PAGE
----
The following article was published by Reidar Visser, an historian of Iraq educated at the University of Oxford and currently based at the Norwegian Institute of International Affairs. It is reproduced here with the author’s permission. Any opinions expressed are those of the author, and do not necessarily reflect the views of Iraq Business News.
Maybe it was the physical dislocation of the Iraqi cabinet and Iraqi journalists to the southern port town of Basra that was the reason. Perhaps it had to do with a desire on the part of Prime Minister Nuri al-Maliki to somehow please his constituency in Basra at a time when pro-federal Sunni movements have forced him to take a negative stance on the creation of new federal regions generally. Whatever it was, Iraqi politicians and journalists produced an amazing array of misleading statements subsequent to the first meeting of the Maliki government outside the capital Baghdad yesterday.
In what appeared to be direct quotes from normally reliable people like deputy PM Hussein al-Shahristani and government spokesman Ali al-Dabbagh, there were suggestions that not only had Basra been granted some kind of special status with minister rank for its governor and enhanced spending powers compared with other governorates. Some even suggested that contractual powers for the oil sector were also included:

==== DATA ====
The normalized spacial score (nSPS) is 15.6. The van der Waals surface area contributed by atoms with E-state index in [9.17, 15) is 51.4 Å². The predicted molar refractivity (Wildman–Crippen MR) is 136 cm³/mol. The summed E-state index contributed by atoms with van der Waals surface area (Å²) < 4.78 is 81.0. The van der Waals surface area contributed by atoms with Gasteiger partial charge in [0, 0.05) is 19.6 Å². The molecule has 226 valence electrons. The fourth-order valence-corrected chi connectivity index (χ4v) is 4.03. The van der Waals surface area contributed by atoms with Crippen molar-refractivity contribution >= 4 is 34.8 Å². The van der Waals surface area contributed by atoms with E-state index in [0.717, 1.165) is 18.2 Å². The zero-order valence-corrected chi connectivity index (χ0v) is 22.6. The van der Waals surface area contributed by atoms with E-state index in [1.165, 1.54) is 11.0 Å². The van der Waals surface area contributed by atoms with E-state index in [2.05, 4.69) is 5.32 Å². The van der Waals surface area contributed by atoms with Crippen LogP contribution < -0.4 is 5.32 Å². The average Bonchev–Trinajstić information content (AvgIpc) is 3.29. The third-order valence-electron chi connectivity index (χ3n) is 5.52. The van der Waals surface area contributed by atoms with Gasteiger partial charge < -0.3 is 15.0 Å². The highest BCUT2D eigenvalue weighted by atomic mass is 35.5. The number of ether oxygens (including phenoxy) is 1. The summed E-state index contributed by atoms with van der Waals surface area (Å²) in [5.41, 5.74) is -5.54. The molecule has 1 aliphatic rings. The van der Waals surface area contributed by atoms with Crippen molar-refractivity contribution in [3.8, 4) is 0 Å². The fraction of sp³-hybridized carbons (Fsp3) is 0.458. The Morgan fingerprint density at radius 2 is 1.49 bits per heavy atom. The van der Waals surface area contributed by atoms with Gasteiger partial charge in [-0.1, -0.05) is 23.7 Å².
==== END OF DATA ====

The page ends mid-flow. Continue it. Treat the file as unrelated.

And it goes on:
وقال الشهرستاني في تصريح صحفي ان :” مجلس الوزراء قرر في جلسة عقدها اليوم في البصرة منح المحافظ خلف عبد الصمد صلاحيات وزير فيما يتعلق بصرف المبالغ الخاصة بالمشاريع الخدمية الى جانب ابرام العقود النفطية في خطوة ينشد منها المجلس توسيع صلاحيات الحكومة المحلية في المحافظة “.
واشار الشهرستاني الى ان ” قرار المجلس اعطى المحافظ صلاحية التوقيع على صرف مبالغ تتراوح ما بين 50 الى 100 مليون دولار والتي كانت سلفا حصرا بالوزير ، كما مكن المجلس المحافظ من احالة المشاريع وابرام العقود مع الشركات (بضمنها ا النفطية) دون الرجوع الى الوزارات المعنية بالامر “.
Many observers were skeptical, but for the next 24 hours the stories made their way through Iraqi media anyway – complete with parliamentarians commenting for and against the assumed cabinet decision. After all, the Iraqi cabinet already violates so many fundamental features of the Iraqi constitution (including the right to form federal regions) that it wouldn’t necessarily be shocking for it to introduce yet another infraction, however outlandish.